With recent discussion about the potential closing of California Poison Control Centers due to budget cuts, I suddenly became shockingly aware of how much Emergency Departments depend on these centers for assistance. They are always so knowledgeable and helpful in managing various ingestions and poisonings.
How do you drain a peritonsillar abscess?
When evaluating a patient with a sore throat and “hot potato voice,” peritonsillar abscess (PTA) is at the top of the differential diagnosis list. As with all abscesses, the definitive treatment involves drainage of pus. This can be done either by incision and drainage or, more commonly, by needle aspiration.
I’m still working on my 2009 ACEP Scientific Assembly handout for the LLSA exam test prep session (which were actually due yesterday!). Even though the conference isn’t until mid-October, the handouts are always due a few months earlier. And every year, it sneaks up on me! One of the articles I’m reviewing is about the risks of CT irradiation, published in the New England Journal of Medicine in 2007.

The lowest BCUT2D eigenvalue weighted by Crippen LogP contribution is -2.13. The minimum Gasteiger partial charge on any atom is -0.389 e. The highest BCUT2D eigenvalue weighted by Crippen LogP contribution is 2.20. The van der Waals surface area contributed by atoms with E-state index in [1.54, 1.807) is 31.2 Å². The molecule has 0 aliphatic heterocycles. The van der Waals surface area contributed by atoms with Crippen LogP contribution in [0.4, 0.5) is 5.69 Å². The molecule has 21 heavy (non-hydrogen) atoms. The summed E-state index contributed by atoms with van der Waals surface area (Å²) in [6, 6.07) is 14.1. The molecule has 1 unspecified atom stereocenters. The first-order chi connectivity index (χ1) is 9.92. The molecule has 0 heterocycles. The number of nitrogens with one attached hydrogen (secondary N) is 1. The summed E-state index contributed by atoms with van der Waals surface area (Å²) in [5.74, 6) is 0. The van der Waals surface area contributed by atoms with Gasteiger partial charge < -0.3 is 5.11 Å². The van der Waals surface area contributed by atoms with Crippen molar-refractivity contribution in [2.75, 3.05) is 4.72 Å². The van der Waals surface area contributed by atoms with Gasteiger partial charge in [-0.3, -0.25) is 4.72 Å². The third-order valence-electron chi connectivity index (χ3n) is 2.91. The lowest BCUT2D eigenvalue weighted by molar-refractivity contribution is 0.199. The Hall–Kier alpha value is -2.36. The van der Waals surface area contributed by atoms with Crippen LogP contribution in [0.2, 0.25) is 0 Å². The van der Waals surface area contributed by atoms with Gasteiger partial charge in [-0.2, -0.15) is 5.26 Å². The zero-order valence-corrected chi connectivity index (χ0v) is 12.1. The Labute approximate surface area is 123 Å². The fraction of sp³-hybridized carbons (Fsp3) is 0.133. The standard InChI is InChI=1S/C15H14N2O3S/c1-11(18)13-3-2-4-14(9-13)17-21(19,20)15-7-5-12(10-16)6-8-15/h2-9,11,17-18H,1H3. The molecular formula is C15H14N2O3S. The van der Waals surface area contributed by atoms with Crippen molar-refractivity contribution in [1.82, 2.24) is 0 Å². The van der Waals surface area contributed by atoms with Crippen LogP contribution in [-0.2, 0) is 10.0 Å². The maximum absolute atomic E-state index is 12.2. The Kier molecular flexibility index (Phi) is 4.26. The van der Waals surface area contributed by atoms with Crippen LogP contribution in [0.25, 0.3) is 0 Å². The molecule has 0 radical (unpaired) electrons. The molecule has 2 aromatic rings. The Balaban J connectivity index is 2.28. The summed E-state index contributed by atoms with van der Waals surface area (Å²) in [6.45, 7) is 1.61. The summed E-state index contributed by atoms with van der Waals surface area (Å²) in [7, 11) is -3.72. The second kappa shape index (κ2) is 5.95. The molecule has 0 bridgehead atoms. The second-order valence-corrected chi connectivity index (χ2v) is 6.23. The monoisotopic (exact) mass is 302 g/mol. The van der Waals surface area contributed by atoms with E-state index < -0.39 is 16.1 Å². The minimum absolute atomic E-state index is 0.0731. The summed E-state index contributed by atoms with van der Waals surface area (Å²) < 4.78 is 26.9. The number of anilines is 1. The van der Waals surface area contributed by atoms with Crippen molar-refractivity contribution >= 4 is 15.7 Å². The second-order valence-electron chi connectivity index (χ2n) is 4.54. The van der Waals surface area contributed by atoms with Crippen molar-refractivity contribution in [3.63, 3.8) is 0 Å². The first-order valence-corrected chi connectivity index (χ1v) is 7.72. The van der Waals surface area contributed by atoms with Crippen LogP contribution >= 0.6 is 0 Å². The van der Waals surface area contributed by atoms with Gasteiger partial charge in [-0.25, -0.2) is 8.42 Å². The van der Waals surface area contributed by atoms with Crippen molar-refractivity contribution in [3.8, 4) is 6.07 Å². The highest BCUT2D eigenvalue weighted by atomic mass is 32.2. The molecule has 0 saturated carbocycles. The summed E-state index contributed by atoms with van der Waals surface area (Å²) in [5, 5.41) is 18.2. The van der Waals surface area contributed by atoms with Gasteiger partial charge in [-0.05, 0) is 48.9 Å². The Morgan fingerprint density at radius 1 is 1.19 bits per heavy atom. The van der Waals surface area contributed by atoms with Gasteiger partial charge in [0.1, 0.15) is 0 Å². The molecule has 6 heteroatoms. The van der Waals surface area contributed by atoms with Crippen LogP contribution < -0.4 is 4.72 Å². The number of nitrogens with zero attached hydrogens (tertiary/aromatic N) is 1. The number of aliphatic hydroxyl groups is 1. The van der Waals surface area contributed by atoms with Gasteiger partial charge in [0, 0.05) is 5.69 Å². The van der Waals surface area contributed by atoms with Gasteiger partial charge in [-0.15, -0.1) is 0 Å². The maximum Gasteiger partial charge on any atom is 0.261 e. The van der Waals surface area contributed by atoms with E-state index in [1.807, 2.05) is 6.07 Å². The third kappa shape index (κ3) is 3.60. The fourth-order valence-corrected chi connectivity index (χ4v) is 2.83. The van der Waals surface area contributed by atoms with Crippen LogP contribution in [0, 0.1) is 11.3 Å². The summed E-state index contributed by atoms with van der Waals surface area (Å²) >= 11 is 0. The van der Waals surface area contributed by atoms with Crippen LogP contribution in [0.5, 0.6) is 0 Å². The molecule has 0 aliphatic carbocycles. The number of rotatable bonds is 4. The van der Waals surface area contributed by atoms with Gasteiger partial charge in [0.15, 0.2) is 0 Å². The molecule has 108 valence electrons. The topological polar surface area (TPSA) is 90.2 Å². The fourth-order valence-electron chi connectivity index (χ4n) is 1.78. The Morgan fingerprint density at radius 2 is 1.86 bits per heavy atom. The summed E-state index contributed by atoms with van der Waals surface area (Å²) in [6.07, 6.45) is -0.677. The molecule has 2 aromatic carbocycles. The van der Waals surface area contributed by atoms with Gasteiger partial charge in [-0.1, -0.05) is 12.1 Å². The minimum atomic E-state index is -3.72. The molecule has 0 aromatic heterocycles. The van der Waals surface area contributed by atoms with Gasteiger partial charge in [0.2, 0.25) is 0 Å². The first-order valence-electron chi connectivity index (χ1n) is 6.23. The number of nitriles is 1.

Given all the recent brouhaha around propofol and Michael Jackson, I thought I would review the 2007 Annals of EM Clinical Practice Advisory paper on the use of propofol in the Emergency Department for procedural sedation. This is one of the 2009 Lifelong Learning Self-Assessment (LLSA) articles. Each year EM-board certified physicians are tested on 20 pre-selected LLSA articles to maintain eligibility for re-certification.